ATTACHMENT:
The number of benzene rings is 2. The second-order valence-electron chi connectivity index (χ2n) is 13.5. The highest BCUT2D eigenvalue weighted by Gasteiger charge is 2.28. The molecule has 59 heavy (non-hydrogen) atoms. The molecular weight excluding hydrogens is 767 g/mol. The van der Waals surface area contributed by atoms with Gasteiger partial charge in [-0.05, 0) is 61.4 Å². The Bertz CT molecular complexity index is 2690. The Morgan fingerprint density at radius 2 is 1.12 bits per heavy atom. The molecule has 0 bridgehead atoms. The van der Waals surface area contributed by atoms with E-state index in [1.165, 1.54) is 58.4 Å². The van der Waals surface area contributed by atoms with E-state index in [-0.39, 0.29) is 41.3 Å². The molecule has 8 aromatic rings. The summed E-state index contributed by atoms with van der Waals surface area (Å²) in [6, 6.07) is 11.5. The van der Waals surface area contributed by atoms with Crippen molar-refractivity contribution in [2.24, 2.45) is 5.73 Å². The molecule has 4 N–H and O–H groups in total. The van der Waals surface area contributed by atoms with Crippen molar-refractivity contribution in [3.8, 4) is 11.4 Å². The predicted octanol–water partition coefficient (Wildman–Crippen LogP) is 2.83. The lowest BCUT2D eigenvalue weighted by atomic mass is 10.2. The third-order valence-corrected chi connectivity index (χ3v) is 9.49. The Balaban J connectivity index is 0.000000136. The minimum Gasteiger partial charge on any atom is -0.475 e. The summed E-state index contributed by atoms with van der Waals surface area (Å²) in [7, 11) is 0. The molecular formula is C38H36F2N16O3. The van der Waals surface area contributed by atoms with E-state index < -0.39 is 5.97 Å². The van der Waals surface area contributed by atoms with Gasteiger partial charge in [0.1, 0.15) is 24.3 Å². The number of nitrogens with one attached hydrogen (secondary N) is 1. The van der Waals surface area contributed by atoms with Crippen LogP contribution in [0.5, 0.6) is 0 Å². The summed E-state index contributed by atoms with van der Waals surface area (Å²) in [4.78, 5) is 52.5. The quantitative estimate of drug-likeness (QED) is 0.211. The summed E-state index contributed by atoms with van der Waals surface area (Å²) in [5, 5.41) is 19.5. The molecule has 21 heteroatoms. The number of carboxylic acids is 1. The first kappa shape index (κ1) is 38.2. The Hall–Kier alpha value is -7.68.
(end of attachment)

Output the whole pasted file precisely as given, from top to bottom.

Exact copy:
The number of benzene rings is 2. The second-order valence-electron chi connectivity index (χ2n) is 13.5. The highest BCUT2D eigenvalue weighted by Gasteiger charge is 2.28. The molecule has 59 heavy (non-hydrogen) atoms. The molecular weight excluding hydrogens is 767 g/mol. The van der Waals surface area contributed by atoms with Gasteiger partial charge in [-0.05, 0) is 61.4 Å². The Bertz CT molecular complexity index is 2690. The Morgan fingerprint density at radius 2 is 1.12 bits per heavy atom. The molecule has 0 bridgehead atoms. The van der Waals surface area contributed by atoms with E-state index in [1.165, 1.54) is 58.4 Å². The van der Waals surface area contributed by atoms with E-state index in [-0.39, 0.29) is 41.3 Å². The molecule has 8 aromatic rings. The summed E-state index contributed by atoms with van der Waals surface area (Å²) in [6, 6.07) is 11.5. The van der Waals surface area contributed by atoms with Crippen molar-refractivity contribution in [2.24, 2.45) is 5.73 Å². The molecule has 4 N–H and O–H groups in total. The van der Waals surface area contributed by atoms with Crippen molar-refractivity contribution in [3.8, 4) is 11.4 Å². The predicted octanol–water partition coefficient (Wildman–Crippen LogP) is 2.83. The lowest BCUT2D eigenvalue weighted by atomic mass is 10.2. The third-order valence-corrected chi connectivity index (χ3v) is 9.49. The Balaban J connectivity index is 0.000000136. The minimum Gasteiger partial charge on any atom is -0.475 e. The summed E-state index contributed by atoms with van der Waals surface area (Å²) in [7, 11) is 0. The molecular formula is C38H36F2N16O3. The van der Waals surface area contributed by atoms with E-state index < -0.39 is 5.97 Å². The van der Waals surface area contributed by atoms with Gasteiger partial charge in [0.1, 0.15) is 24.3 Å². The number of nitrogens with one attached hydrogen (secondary N) is 1. The van der Waals surface area contributed by atoms with Crippen LogP contribution in [0.5, 0.6) is 0 Å². The summed E-state index contributed by atoms with van der Waals surface area (Å²) in [4.78, 5) is 52.5. The quantitative estimate of drug-likeness (QED) is 0.211. The summed E-state index contributed by atoms with van der Waals surface area (Å²) in [5, 5.41) is 19.5. The molecule has 21 heteroatoms. The number of carboxylic acids is 1. The first kappa shape index (κ1) is 38.2. The Hall–Kier alpha value is -7.68.